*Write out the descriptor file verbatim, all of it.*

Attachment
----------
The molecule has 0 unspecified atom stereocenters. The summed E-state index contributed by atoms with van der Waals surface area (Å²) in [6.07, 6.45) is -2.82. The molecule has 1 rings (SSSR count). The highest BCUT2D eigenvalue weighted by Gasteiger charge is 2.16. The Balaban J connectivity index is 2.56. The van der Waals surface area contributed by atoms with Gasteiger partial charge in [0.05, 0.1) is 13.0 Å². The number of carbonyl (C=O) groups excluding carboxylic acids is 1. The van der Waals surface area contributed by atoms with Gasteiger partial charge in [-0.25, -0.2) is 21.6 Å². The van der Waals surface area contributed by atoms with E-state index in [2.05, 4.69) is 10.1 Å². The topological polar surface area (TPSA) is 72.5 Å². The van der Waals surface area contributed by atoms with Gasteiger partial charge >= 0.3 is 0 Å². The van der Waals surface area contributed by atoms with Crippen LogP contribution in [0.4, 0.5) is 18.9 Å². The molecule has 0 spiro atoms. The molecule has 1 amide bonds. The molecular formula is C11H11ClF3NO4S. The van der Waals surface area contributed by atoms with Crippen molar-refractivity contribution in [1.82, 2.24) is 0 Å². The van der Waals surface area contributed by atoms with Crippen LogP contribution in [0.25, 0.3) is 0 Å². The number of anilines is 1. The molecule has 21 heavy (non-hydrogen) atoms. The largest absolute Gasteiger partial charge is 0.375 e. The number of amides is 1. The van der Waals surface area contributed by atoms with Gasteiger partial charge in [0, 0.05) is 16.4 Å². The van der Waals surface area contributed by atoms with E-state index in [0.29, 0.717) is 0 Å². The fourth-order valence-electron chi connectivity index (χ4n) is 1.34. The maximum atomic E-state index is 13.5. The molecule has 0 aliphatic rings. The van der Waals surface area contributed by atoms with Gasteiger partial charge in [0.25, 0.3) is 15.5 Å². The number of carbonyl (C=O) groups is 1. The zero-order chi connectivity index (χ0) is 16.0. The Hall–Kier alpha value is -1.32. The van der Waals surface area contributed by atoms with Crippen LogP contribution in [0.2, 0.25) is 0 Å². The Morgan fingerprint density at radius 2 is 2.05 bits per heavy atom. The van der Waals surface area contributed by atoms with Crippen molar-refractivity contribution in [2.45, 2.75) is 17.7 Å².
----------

The molecule has 0 unspecified atom stereocenters. The summed E-state index contributed by atoms with van der Waals surface area (Å²) in [6.07, 6.45) is -2.82. The molecule has 1 rings (SSSR count). The highest BCUT2D eigenvalue weighted by Gasteiger charge is 2.16. The Balaban J connectivity index is 2.56. The van der Waals surface area contributed by atoms with Gasteiger partial charge in [0.05, 0.1) is 13.0 Å². The number of carbonyl (C=O) groups excluding carboxylic acids is 1. The van der Waals surface area contributed by atoms with Gasteiger partial charge in [-0.25, -0.2) is 21.6 Å². The van der Waals surface area contributed by atoms with E-state index in [2.05, 4.69) is 10.1 Å². The topological polar surface area (TPSA) is 72.5 Å². The van der Waals surface area contributed by atoms with Gasteiger partial charge >= 0.3 is 0 Å². The van der Waals surface area contributed by atoms with Crippen LogP contribution in [0.4, 0.5) is 18.9 Å². The molecule has 0 spiro atoms. The molecule has 1 amide bonds. The molecular formula is C11H11ClF3NO4S. The van der Waals surface area contributed by atoms with Crippen molar-refractivity contribution in [1.82, 2.24) is 0 Å². The van der Waals surface area contributed by atoms with Crippen LogP contribution in [0.25, 0.3) is 0 Å². The number of anilines is 1. The molecule has 21 heavy (non-hydrogen) atoms. The largest absolute Gasteiger partial charge is 0.375 e. The number of amides is 1. The van der Waals surface area contributed by atoms with Gasteiger partial charge in [0, 0.05) is 16.4 Å². The van der Waals surface area contributed by atoms with E-state index in [0.29, 0.717) is 0 Å². The fourth-order valence-electron chi connectivity index (χ4n) is 1.34. The maximum atomic E-state index is 13.5. The molecule has 0 aliphatic rings. The van der Waals surface area contributed by atoms with Gasteiger partial charge in [0.25, 0.3) is 15.5 Å². The number of carbonyl (C=O) groups is 1. The zero-order chi connectivity index (χ0) is 16.0. The Hall–Kier alpha value is -1.32. The van der Waals surface area contributed by atoms with Crippen LogP contribution in [0.2, 0.25) is 0 Å². The Morgan fingerprint density at radius 2 is 2.05 bits per heavy atom. The van der Waals surface area contributed by atoms with Crippen molar-refractivity contribution in [2.45, 2.75) is 17.7 Å².